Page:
Spader Blog: Trial ends early for the day, will resume at 9 a.m. Thursday
4:30 p.m.: Judge Gillian Abramson cut short the third day of Steven Spader’s first-degree murder trial, ending Wednesday’s proceedings shortly after 2 p.m.
Abramson said the early dismissal was to accommodate a request by a juror. While the specifics of the juror’s request aren’t clear, it is believed to involve his or her need to keep an appointment.
The abbreviated afternoon session got off to an emotional start when David Cates, husband of murder victim Kimberly Cates, was called to the witness stand.
He testified for roughly 20 minutes. Testimony from two police investigators followed before the session was called for the day.
Proceedings will resume at 9 a.m. Thursday.
Officer questioned on stop
1:33 p.m.: Nashua police officer Ian Day Lewis, who was a member of the Amherst Police Department a year ago, just left the stand describing the night he stopped a car occupied by Spader and William Marks roughly 24 hours before the home invasion they are accused of participating in took place.
Spader’s defense team cross-examined Lewis, asking him why he didn’t document in more detail the description of the knife he said he found in Spader’s possession. Lewis didn’t arrest Marks or Spader, he said, because carrying a knife isn’t against the law. He said he stopped the car as a routine check because of the late hour.
Another police officer, state trooper John Sonia, took the stand and described how police examined two vehicles believed to be used in the Oct. 4 home invasion as part of the investigation.
Cates on stand eyes Spader
12:05 p.m.: The final testimony of the morning was the day’s most compelling; spectators, who number roughly half of Tuesday’s near-full house, remained church-mouse quiet as David Cates identified a family photo in a shaky voice.
Spader stared expressionless at Cates, occasionally glancing at prosecutor Jeff Strelzin during questioning. At one point near the end of Cates’ testimony, he and Spader locked eyes, neither changing expression or otherwise reacting to the exchange, which lasted probably 10 to 15 seconds.
Alarm system wasn’t used
11:32 a.m.: David Cates was on a business trip to Baltimore on the weekend of the home invasion. He texted his wife and daughter Saturday night before they went to bed, he said on the stand.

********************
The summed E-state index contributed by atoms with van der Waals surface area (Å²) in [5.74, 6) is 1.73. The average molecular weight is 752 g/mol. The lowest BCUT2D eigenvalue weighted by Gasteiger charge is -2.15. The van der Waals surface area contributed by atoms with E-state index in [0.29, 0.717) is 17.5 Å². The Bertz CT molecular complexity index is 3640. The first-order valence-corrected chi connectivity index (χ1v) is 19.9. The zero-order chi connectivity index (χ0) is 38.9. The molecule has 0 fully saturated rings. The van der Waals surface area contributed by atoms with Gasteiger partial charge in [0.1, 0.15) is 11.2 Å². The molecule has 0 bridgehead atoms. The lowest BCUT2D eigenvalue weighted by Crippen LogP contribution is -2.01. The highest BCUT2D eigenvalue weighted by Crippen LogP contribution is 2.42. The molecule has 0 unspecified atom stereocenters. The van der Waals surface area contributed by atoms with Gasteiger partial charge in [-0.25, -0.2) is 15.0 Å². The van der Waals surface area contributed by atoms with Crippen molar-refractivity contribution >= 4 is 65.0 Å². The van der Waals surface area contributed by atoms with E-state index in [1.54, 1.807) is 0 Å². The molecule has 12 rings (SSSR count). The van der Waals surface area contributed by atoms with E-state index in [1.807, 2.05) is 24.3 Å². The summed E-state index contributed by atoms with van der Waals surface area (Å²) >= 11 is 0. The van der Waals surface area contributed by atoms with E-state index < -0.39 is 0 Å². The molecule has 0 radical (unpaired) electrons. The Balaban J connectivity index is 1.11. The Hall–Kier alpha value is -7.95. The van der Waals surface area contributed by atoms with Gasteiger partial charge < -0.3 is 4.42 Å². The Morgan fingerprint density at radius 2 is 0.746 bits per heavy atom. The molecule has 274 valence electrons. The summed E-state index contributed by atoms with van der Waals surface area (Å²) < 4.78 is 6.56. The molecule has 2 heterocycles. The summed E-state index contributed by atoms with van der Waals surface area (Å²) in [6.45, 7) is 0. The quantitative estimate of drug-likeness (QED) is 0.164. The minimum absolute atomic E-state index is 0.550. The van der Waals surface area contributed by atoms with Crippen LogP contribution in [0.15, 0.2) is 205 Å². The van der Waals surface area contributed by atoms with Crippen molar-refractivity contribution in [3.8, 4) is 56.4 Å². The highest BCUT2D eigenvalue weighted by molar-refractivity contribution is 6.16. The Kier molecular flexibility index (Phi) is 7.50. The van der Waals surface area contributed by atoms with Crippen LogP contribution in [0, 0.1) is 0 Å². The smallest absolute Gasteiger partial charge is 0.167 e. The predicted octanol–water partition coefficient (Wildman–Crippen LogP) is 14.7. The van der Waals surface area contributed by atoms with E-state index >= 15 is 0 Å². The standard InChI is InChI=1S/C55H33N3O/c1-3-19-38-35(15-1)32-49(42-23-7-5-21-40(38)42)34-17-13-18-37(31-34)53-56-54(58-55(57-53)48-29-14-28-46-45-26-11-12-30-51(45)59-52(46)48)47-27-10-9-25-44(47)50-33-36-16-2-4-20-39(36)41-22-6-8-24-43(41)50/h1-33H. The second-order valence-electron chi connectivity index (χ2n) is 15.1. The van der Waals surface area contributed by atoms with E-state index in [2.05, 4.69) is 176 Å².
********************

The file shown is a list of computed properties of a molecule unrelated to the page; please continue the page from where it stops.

On Sunday morning, Cates said, he got a call from a state trooper as he headed for the airport to come home and received more updates on what happened at the airport.
Prosecutors showed Cates photos of Kimberly, whom he identified in a low, raspy voice, occasionally cracking with emotion.
Strelzin, the senior assistant attorney general, asked Cates questions about his home. Cates said he and his family moved there in 2004 and have not changed the inside floor plan or general footprint of the home.
Discussion turned to Trow Road itself, which Cates says was widened because it was too narrow for safe travel and snow removal was difficult in the winter. Strelzin asked Cates to look at a floor plan of the home, where he identified “Kim’s old car” parked in the garage of the single-story, crescent-shaped home.
Strelzin focused on the rear section of the basement, near where the suspects are believed to have broken in on Oct. 4.
Cates said he and his wife used the house’s alarm system for “just a brief time” after they moved in because of a malfunction in the alarm’s wiring system. They later disconnected it, he said.
Scene photos hint at horror
11:20 a.m.: Police crime scene photos are playing on the screen in Courtroom 4, showing the aftermath of the early morning rampage that Spader and other youths are accused of perpetrating last year.
The photos are part of the testimony of state trooper Jeff Ledieu, who was on the stand for close to an hour.
One photo was a close-up on the cordless telephone Jaimie Cates used to make her frantic 911 call as she lay on the kitchen floor.
A folded cellphone lay next to the cordless handset.
Blood trails are everywhere in the photo, including on the counter from which Jaimie apparently grabbed the phone.
Other photos showed the bedroom in which Kimberly Cates was found dead; furniture was in disarray and a glass slider is smashed.
Doctor’s pager goes off
9:30 a.m. Dr. David Mooney, one of the doctors who treated Jaimie Cates’ injuries after the attack, took the stand and described wounds that cut “to the bone,” which he said are difficult to inflict and take a lot of strength to carry out. He answered specific questions about the condition of Jaimie and her injuries when she was being treated at the hospital.
Hopefully, the staff at Children’s Hospital Boston was able to summon another doctor, because Mooney wasn’t able to answer his pager when it beeped in the middle of his morning testimony.